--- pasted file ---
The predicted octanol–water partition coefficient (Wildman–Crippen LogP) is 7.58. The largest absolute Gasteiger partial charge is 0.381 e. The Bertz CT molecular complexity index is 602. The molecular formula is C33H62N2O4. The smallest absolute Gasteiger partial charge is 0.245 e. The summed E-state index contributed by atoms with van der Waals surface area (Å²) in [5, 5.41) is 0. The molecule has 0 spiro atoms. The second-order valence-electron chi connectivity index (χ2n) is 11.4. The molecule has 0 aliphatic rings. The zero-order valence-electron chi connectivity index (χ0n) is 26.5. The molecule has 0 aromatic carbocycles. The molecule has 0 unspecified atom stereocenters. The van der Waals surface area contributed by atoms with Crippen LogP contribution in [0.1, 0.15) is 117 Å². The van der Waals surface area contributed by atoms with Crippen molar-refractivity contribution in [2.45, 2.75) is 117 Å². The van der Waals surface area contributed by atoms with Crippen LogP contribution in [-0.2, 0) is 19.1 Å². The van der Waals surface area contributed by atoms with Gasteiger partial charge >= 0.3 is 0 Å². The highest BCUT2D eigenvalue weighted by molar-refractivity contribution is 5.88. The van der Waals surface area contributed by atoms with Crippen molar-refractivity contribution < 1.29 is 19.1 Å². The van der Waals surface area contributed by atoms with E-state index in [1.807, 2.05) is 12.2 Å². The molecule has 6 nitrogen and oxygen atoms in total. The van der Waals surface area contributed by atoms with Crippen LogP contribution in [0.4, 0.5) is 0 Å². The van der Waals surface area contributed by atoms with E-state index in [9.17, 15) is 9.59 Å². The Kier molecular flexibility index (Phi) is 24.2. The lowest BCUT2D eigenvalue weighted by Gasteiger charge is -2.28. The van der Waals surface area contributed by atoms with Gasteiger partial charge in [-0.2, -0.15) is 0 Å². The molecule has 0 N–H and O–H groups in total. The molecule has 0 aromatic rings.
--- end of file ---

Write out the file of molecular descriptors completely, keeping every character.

The predicted octanol–water partition coefficient (Wildman–Crippen LogP) is 7.58. The largest absolute Gasteiger partial charge is 0.381 e. The Bertz CT molecular complexity index is 602. The molecular formula is C33H62N2O4. The smallest absolute Gasteiger partial charge is 0.245 e. The summed E-state index contributed by atoms with van der Waals surface area (Å²) in [5, 5.41) is 0. The molecule has 0 spiro atoms. The second-order valence-electron chi connectivity index (χ2n) is 11.4. The molecule has 0 aliphatic rings. The zero-order valence-electron chi connectivity index (χ0n) is 26.5. The molecule has 0 aromatic carbocycles. The molecule has 0 unspecified atom stereocenters. The van der Waals surface area contributed by atoms with Crippen LogP contribution in [0.1, 0.15) is 117 Å². The van der Waals surface area contributed by atoms with Crippen molar-refractivity contribution in [2.45, 2.75) is 117 Å². The van der Waals surface area contributed by atoms with Crippen LogP contribution in [-0.2, 0) is 19.1 Å². The van der Waals surface area contributed by atoms with Gasteiger partial charge >= 0.3 is 0 Å². The highest BCUT2D eigenvalue weighted by molar-refractivity contribution is 5.88. The van der Waals surface area contributed by atoms with Crippen molar-refractivity contribution < 1.29 is 19.1 Å². The van der Waals surface area contributed by atoms with E-state index in [1.807, 2.05) is 12.2 Å². The molecule has 6 nitrogen and oxygen atoms in total. The van der Waals surface area contributed by atoms with Crippen LogP contribution in [0.4, 0.5) is 0 Å². The van der Waals surface area contributed by atoms with E-state index in [9.17, 15) is 9.59 Å². The Kier molecular flexibility index (Phi) is 24.2. The lowest BCUT2D eigenvalue weighted by Gasteiger charge is -2.28. The van der Waals surface area contributed by atoms with Gasteiger partial charge in [-0.2, -0.15) is 0 Å². The molecule has 0 N–H and O–H groups in total. The molecule has 0 aromatic rings.